PETER SAGAL, HOST:
Right now, panel, time for you to answer some questions about the week's news. Faith, according to a shocking new study, there's something just as bad for you as smoking cigarettes. What?
FAITH SALIE: Egg yolks, Peter.
SAGAL: Indeed, Faith, eggs, egg yolks.
(SOUNDBITE OF BELL)
SAGAL: Some of you may remember a few years ago, when a study showed that eggs weren't that bad for you. The egg producers put out an ad showing an egg being let out of prison. Well, like some former prisoners who were released, it went on to kill again.
SAGAL: A newer study shows that eating egg yolks is almost as bad for you as smoking, in terms of its effect on your health.
LUKE BURBANK: And I have been smoking egg yolks. So I am just...
PAULA POUNDSTONE: Man, that's the worst.
BURBANK: Forget it; I may not live through the taping.
POUNDSTONE: Who did the study? This bothers me so much.
SAGAL: This was actually a legitimate medical study.
POUNDSTONE: Who says?
SALIE: The science people.
SAGAL: The science people.
SAGAL: The scientists. They studied thousands of people who had been eating a certain amount of eggs, and they discovered that the plaque in their arteries was two-thirds as bad as people who had been smoking.
POUNDSTONE: OK. I mean, did they just have them in a room eating eggs?
SAGAL: That's all they were doing was eating eggs.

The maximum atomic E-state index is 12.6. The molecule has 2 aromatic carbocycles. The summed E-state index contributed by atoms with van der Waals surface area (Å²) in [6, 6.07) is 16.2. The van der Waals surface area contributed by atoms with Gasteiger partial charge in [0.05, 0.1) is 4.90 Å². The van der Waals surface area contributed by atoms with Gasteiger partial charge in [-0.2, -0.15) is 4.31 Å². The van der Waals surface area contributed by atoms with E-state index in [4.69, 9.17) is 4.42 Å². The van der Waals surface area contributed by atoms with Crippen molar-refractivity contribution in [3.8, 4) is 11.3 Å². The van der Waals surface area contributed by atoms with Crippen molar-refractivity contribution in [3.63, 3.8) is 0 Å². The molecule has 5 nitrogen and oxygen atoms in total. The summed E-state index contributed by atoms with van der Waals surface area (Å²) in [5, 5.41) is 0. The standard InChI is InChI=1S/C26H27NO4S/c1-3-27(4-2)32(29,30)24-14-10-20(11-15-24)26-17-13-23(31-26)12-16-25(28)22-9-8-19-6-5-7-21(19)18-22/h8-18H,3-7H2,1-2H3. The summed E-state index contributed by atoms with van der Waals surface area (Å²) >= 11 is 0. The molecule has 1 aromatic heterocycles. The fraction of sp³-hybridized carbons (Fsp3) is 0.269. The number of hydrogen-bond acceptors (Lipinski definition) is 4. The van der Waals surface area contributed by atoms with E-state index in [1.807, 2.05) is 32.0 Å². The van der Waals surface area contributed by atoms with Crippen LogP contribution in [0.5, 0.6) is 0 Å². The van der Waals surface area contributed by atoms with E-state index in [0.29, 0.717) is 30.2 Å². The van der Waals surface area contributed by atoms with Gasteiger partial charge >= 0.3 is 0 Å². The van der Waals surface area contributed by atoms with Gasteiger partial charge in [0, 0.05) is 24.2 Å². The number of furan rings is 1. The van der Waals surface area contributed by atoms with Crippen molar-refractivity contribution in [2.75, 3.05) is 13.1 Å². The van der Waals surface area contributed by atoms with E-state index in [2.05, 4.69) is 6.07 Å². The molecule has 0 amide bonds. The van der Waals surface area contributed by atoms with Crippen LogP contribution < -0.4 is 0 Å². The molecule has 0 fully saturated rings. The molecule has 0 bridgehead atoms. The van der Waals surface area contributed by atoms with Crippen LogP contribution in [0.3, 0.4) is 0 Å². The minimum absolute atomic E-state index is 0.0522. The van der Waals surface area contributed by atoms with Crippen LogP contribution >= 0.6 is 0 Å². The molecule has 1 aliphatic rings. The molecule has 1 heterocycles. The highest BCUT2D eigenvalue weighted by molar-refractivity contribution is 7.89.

POUNDSTONE: Yeah, because it could be, you know, loneliness and boredom isn't good for you either.
POUNDSTONE: It just concerns because, you know, a little bit ago I read that, you know, white - no, red meat...
POUNDSTONE: ...significantly reduces your life span. And so I, you know, gave up red meat. And now, to hear this yolk thing, you know.
SALIE: Are you a big egg eater?
POUNDSTONE: Well, yeah, now that I'm not eating red meat.
POUNDSTONE: We can't eat egg yolks, we can't eat red meat, we can't smoke. My heavens. I'm just hungry.
(SOUNDBITE OF MUSIC)
NPR transcripts are created on a rush deadline by Verb8tm, Inc., an NPR contractor, and produced using a proprietary transcription process developed with NPR. This text may not be in its final form and may be updated or revised in the future. Accuracy and availability may vary. The authoritative record of NPR’s programming is the audio record.